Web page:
# Links section posted March 2015

I've added a "links" section here: http://cryptologie.net/links/

It's made with Semantic-UI

comment on this story Hey! I'm **David**, cofounder of zkSecurity and the author of the Real-World Cryptography book. I was previously a crypto architect at O(1) Labs (working on the Mina cryptocurrency), before that I was the security lead for Diem (formerly Libra) at Novi (Facebook), and a security consultant for the Cryptography Services of NCC Group. This is my blog about **cryptography** and **security** and other related topics that I find interesting.

Quick access to articles on this page:

- - March 2015 - Links section
- - March 2015 - Talk: RSA and LLL attacks
- - March 2015 - How Enigma Works
- - March 2015 - End to End encryption for Yahoo mail users (plugin)
- - March 2015 - Citizen Four
- - March 2015 - Survey on RSA Attacks using Lattice reduction techniques (LLL)
- - March 2015 - Implementation of Boneh and Durfee attack on RSA's low private exponents
- - March 2015 - Apple rejects Signal 2 from the appstore

more on the next page...

I've added a "links" section here: http://cryptologie.net/links/

It's made with Semantic-UI

comment on this storyI posted previously about my researches on RSA attacks using lattice's basis reductions techniques, I gave a talk today that went really well and you can check the slides on the github repo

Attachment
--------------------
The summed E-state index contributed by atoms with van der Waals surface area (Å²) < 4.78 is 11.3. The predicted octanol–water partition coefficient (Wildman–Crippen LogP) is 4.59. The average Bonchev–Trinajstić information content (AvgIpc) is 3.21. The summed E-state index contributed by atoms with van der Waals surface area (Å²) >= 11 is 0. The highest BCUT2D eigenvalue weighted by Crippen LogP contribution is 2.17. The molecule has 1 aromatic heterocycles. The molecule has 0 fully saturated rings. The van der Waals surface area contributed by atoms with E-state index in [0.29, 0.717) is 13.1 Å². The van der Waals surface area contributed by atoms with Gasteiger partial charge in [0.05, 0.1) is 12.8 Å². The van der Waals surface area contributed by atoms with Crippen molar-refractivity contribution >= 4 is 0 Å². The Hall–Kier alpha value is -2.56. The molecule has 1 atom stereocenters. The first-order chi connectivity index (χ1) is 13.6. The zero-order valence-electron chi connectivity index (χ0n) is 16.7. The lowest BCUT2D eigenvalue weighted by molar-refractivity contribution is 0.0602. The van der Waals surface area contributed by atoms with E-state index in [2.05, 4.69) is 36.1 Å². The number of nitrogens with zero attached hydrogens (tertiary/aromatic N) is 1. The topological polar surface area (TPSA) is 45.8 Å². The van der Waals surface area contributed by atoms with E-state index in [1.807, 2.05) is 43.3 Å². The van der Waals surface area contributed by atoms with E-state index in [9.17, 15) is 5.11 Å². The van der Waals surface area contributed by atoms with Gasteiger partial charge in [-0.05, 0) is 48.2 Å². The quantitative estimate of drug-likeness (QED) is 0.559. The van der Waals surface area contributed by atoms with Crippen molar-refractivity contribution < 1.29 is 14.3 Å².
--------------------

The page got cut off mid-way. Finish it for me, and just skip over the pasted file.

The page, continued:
Also on SlideShare

I wanted to record myself so I could have put that on youtube along with the slides but... I completely forgot once I got on stage. But this is OK as I got corrected on some points, it will make the new recording better :) I will try to make it as soon as possible and upload it on youtube.

comment on this storyI've watched The Imitation Game recently, a movie about Turing, and I was really disappointed at how **they don't explain anything at all**. I was also disappointed at how much time they spend drinking or doing something else than doing real work, or how they ended the movie before a potentially interesting second part of Turing's life (Imagine if they showed the persecution, it would have been kind of a Life is beautiful. So anyway, I ran into this explanation of Enigma:

Yahoo has released a plugin that allows end to end encryption for yahoo mail users. It's seems to be part of the new "yahoo" redesign: